Defendant's counsel, in his opening statement, said that defendant had no witness who saw plaintiff when she stepped off of the bus. Defendant offered no such witness, nor does it here contend that plaintiff failed to make a submissible case. However, defendant contends that the court erred in refusing to give its offered Instruction Number 11. This instruction, briefly, told the jury that:

    "Your verdict must be for the defendant, whether or not defendant was negligent, if you believe:
    First, plaintiff either:
    allowed her arm to remain inside the bus, holding the handle, after she alighted from the bus, or
    allowed her arm to remain between the doors after the doors closed and reopened; and
    Second, plaintiff's conduct, in any one or more of the respects submitted in paragraph First, was negligent; and
    "Third, such negligence of plaintiff directly caused or directly contributed to cause any damage plaintiff may have sustained."

    There was no substantial evidence tending to prove that defendant "allowed" her arm to remain inside the bus after she alighted. Mrs. Keatings was the only eye witness (other than plaintiff) to the occurrence. She stated that the doors closed while plaintiff was alighting, and about when she had her feet on the ground. She also stated that, when the doors opened, plaintiff withdrew her arm from the bus. There is no evidence tending to prove that plaintiff could have removed her arm before she did so. Mrs. Keatings stated that the doors closed but once. Plaintiff stated that, she believed, but that she was not certain, that the doors closed and opened and then again closed and opened; but she did say that she pulled on her arm while the doors were closed, and that she removed her arm after the door opened. There was no substantial evidence tending to prove that plaintiff was guilty of negligence in the respect claimed, and the court properly rejected the instruction.

    Defendant also contends that the verdict is so excessive as to require reversal or remittitur. Plaintiff's evidence concerning her special damages, and also as to the nature, severity and duration of her injuries, stands uncontradicted by any evidence from any source.

    In considering whether a verdict, after the trial court has sustained it, is excessive, an appellate court will consider the evidence which tends most strongly to support the verdict and will disregard evidence to the contrary. Sanders v. Illinois Central Railroad Co., en banc, 364 Mo. 1010, 270 S.W.2d 731, 738. Here there was no countervailing evidence.

    Plaintiff's medical evidence was unequivocal and undisputed, to the effect that she had sustained serious and permanent injuries to the deltoid muscle and ligaments leading into the humerus, at the left shoulder; that calcium had formed at that point; that it is known by the medical profession as "green bone"; that this condition causes a blockage of movement of the left arm; that it can be very painful, requiring frequent medical treatment to relieve pain; that it may even be painful when at rest, as plaintiff stated that it was; that this condition would likely worsen by developing arthritis. It was shown by plaintiff's testimony that she is not capable of performing many of her household duties as well as some of her professional duties. She has suffered special damages of about $1400.00, and will require *610 medical care and frequent medication during the remainder of her life, and she will suffer pain. The jury could have considered and estimated her future medical expenses over a period of thirty-two years, based on the frequency of treatments received by her between December 27, 1966, and September 9, 1969, from the facts in evidence. Determination of the amount of the verdict was primarily the concern of the jury. Stafford v. Fred Wolferman, Inc., Mo., 307 S.W.2d 468, 477-478.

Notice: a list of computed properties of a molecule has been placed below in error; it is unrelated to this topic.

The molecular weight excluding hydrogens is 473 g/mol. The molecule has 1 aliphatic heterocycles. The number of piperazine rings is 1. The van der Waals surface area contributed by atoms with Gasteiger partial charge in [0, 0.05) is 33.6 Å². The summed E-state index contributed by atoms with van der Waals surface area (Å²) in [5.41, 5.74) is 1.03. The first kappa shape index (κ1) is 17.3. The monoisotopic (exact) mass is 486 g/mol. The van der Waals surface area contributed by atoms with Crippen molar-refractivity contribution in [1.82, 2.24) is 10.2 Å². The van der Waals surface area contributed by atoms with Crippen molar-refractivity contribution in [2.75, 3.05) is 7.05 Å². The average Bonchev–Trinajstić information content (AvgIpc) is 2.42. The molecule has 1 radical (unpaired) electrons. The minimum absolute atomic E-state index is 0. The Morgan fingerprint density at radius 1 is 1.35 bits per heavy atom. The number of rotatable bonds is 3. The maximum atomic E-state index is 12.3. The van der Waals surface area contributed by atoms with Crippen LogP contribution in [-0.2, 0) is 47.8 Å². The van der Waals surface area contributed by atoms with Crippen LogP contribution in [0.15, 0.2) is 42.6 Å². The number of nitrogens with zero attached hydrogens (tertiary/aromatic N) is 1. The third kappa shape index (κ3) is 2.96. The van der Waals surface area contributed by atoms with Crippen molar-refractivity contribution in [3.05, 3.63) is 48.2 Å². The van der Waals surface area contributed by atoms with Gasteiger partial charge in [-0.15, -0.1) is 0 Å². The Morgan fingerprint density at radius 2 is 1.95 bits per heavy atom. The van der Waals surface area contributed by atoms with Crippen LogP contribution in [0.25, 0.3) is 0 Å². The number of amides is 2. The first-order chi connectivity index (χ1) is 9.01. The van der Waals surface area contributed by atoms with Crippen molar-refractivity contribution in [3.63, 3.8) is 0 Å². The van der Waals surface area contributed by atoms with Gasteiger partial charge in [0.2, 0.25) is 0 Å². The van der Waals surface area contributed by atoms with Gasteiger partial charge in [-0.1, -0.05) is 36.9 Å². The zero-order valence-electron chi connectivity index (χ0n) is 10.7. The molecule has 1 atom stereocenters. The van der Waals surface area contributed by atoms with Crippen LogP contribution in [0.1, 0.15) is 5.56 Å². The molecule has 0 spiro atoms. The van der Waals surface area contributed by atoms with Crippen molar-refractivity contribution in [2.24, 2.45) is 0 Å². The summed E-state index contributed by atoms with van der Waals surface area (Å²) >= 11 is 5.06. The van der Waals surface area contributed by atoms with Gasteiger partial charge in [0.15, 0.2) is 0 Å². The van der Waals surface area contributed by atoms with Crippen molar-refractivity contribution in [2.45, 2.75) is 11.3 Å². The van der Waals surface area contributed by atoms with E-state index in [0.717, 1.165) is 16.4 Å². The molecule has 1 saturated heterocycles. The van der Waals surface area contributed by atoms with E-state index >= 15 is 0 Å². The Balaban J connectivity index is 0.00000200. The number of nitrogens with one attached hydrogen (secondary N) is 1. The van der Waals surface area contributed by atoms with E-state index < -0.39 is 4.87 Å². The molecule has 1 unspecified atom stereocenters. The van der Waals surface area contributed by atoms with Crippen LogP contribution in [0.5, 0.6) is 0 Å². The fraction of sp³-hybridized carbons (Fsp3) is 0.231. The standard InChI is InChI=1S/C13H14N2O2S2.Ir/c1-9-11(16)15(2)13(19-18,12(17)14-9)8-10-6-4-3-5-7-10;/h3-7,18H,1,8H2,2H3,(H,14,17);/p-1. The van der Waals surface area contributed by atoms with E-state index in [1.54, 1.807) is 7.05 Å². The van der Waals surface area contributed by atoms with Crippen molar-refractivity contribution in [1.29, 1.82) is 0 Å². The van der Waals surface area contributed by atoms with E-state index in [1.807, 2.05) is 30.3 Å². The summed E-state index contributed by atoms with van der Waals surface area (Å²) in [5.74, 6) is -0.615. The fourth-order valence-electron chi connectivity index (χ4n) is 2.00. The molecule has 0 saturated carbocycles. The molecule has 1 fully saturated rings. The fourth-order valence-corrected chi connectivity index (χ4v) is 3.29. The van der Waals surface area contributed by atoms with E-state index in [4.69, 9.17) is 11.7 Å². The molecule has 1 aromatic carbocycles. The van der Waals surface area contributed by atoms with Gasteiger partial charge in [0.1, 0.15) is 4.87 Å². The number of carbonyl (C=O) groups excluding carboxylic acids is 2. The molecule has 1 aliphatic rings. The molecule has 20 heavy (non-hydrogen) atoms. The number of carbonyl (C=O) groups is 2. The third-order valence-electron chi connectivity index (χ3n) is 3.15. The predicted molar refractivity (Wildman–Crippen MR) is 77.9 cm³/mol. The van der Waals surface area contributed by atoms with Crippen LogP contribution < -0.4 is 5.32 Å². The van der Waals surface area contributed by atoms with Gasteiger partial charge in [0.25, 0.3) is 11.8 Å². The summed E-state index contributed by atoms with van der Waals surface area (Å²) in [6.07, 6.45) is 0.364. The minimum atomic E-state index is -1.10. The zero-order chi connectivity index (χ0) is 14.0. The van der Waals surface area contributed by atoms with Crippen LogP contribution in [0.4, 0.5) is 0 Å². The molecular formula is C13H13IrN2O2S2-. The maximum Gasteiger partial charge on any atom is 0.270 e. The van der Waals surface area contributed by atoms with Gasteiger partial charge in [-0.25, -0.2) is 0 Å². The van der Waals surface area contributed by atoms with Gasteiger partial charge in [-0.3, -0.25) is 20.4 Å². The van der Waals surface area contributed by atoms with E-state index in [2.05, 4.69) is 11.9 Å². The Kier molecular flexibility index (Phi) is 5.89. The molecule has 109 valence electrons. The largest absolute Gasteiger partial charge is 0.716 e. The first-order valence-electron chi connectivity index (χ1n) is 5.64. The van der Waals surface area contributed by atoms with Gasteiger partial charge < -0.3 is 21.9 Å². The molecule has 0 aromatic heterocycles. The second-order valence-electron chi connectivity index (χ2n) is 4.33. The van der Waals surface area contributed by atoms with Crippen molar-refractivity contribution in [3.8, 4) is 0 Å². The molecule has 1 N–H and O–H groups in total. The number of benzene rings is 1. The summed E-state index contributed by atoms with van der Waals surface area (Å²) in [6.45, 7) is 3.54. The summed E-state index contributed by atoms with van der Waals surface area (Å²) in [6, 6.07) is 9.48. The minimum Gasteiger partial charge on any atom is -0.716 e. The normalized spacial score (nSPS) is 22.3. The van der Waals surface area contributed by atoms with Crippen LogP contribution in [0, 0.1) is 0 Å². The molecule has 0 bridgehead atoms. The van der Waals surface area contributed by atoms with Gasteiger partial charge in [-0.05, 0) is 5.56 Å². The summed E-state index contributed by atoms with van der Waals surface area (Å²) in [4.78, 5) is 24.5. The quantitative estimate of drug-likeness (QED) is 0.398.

In determining whether a verdict is excessive, due regard is given to the significant decline in the real value of the dollar, to the rule of reasonable uniformity of awards for similar injuries, and to the fact that the jury and the trial court are in a better position than the appellate court to measure an award of reasonable compensation. Burr v. Kansas City Public Service Co., Mo.App., 276 S.W.2d 120, 127.

    Defendant calls our attention to Ciardullo v. Terminal R. R. Ass'n, Mo., 289 S.W.2d 96, where a $15,000.00 verdict for injuries somewhat similar to those here, was recovered. The court ordered a remittitur of $3,000.00. That decision was rendered in 1956. It is a matter of common knowledge that the value of the dollar has materially declined since the 1957-1959 period. The decline has been, probably, in excess of 30%.

    We hold that the verdict is not excessive so as to require reversal or remittitur.

    Your Special Commissioner recommends that the judgment be affirmed.


    The foregoing opinion by FLOYD L. SPERRY, Special Commissioner, is hereby adopted as the opinion of the Court and the judgment is affirmed.

    All concur.